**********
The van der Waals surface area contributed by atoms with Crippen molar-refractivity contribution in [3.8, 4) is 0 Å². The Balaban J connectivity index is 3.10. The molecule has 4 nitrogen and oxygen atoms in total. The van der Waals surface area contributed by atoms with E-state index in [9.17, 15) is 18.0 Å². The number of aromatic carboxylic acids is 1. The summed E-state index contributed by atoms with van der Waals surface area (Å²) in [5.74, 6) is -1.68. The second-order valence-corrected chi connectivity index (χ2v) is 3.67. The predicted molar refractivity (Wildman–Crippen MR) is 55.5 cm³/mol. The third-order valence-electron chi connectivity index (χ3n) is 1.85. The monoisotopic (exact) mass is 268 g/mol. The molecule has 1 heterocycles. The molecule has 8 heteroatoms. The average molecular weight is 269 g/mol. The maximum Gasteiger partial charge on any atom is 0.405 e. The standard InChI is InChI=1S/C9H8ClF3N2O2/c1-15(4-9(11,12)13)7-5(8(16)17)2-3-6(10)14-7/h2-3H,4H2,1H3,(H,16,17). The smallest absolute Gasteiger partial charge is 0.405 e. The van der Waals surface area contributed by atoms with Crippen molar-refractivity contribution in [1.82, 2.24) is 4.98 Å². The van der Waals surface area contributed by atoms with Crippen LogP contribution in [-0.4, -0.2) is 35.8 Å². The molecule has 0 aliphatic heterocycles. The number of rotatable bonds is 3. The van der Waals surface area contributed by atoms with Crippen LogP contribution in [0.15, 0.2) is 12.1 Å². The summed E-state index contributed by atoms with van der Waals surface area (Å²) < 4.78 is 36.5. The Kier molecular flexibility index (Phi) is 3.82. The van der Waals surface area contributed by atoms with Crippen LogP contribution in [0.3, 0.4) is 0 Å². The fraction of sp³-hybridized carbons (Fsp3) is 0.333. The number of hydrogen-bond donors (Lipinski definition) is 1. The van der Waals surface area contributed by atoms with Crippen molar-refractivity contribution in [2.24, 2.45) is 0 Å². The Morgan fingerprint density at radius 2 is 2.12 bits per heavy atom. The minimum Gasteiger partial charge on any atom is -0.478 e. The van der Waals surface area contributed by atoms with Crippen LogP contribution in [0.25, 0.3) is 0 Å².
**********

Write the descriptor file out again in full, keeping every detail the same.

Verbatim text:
The van der Waals surface area contributed by atoms with Crippen molar-refractivity contribution in [3.8, 4) is 0 Å². The Balaban J connectivity index is 3.10. The molecule has 4 nitrogen and oxygen atoms in total. The van der Waals surface area contributed by atoms with E-state index in [9.17, 15) is 18.0 Å². The number of aromatic carboxylic acids is 1. The summed E-state index contributed by atoms with van der Waals surface area (Å²) in [5.74, 6) is -1.68. The second-order valence-corrected chi connectivity index (χ2v) is 3.67. The predicted molar refractivity (Wildman–Crippen MR) is 55.5 cm³/mol. The third-order valence-electron chi connectivity index (χ3n) is 1.85. The monoisotopic (exact) mass is 268 g/mol. The molecule has 1 heterocycles. The molecule has 8 heteroatoms. The average molecular weight is 269 g/mol. The maximum Gasteiger partial charge on any atom is 0.405 e. The standard InChI is InChI=1S/C9H8ClF3N2O2/c1-15(4-9(11,12)13)7-5(8(16)17)2-3-6(10)14-7/h2-3H,4H2,1H3,(H,16,17). The smallest absolute Gasteiger partial charge is 0.405 e. The van der Waals surface area contributed by atoms with Crippen molar-refractivity contribution in [1.82, 2.24) is 4.98 Å². The van der Waals surface area contributed by atoms with Crippen LogP contribution in [-0.4, -0.2) is 35.8 Å². The molecule has 0 aliphatic heterocycles. The number of rotatable bonds is 3. The van der Waals surface area contributed by atoms with Crippen LogP contribution in [0.15, 0.2) is 12.1 Å². The summed E-state index contributed by atoms with van der Waals surface area (Å²) < 4.78 is 36.5. The Kier molecular flexibility index (Phi) is 3.82. The van der Waals surface area contributed by atoms with Crippen LogP contribution in [0.3, 0.4) is 0 Å². The fraction of sp³-hybridized carbons (Fsp3) is 0.333. The number of hydrogen-bond donors (Lipinski definition) is 1. The van der Waals surface area contributed by atoms with Crippen molar-refractivity contribution in [2.24, 2.45) is 0 Å². The Morgan fingerprint density at radius 2 is 2.12 bits per heavy atom. The minimum Gasteiger partial charge on any atom is -0.478 e. The van der Waals surface area contributed by atoms with Crippen LogP contribution in [0.25, 0.3) is 0 Å².